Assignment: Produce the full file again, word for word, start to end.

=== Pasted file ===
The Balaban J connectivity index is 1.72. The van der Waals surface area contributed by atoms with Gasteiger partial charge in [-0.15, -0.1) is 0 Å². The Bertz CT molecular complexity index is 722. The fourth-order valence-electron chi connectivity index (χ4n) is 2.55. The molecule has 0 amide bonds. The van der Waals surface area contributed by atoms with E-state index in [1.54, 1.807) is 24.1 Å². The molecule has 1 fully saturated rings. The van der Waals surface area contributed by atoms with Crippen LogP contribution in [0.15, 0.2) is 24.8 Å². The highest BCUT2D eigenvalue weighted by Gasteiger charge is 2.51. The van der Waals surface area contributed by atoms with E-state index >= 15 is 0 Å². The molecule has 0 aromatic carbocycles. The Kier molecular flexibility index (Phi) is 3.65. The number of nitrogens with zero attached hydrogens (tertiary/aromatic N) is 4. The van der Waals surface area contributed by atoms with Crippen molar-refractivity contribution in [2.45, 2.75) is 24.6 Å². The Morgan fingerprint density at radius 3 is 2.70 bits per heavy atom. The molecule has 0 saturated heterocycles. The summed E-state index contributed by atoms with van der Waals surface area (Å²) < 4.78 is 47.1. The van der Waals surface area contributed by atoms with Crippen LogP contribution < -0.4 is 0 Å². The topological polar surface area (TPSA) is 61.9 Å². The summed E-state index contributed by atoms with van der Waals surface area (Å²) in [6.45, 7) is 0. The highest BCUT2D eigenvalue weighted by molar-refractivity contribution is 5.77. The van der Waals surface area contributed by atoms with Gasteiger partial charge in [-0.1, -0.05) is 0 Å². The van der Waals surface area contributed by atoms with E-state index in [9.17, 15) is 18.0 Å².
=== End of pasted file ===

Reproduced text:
The Balaban J connectivity index is 1.72. The van der Waals surface area contributed by atoms with Gasteiger partial charge in [-0.15, -0.1) is 0 Å². The Bertz CT molecular complexity index is 722. The fourth-order valence-electron chi connectivity index (χ4n) is 2.55. The molecule has 0 amide bonds. The van der Waals surface area contributed by atoms with E-state index in [1.54, 1.807) is 24.1 Å². The molecule has 1 fully saturated rings. The van der Waals surface area contributed by atoms with Crippen LogP contribution in [0.15, 0.2) is 24.8 Å². The highest BCUT2D eigenvalue weighted by Gasteiger charge is 2.51. The van der Waals surface area contributed by atoms with E-state index >= 15 is 0 Å². The molecule has 0 aromatic carbocycles. The Kier molecular flexibility index (Phi) is 3.65. The number of nitrogens with zero attached hydrogens (tertiary/aromatic N) is 4. The van der Waals surface area contributed by atoms with Crippen molar-refractivity contribution in [2.45, 2.75) is 24.6 Å². The Morgan fingerprint density at radius 3 is 2.70 bits per heavy atom. The molecule has 0 saturated heterocycles. The summed E-state index contributed by atoms with van der Waals surface area (Å²) < 4.78 is 47.1. The van der Waals surface area contributed by atoms with Crippen LogP contribution < -0.4 is 0 Å². The topological polar surface area (TPSA) is 61.9 Å². The summed E-state index contributed by atoms with van der Waals surface area (Å²) in [6.45, 7) is 0. The highest BCUT2D eigenvalue weighted by molar-refractivity contribution is 5.77. The van der Waals surface area contributed by atoms with Gasteiger partial charge in [-0.1, -0.05) is 0 Å². The van der Waals surface area contributed by atoms with E-state index in [9.17, 15) is 18.0 Å².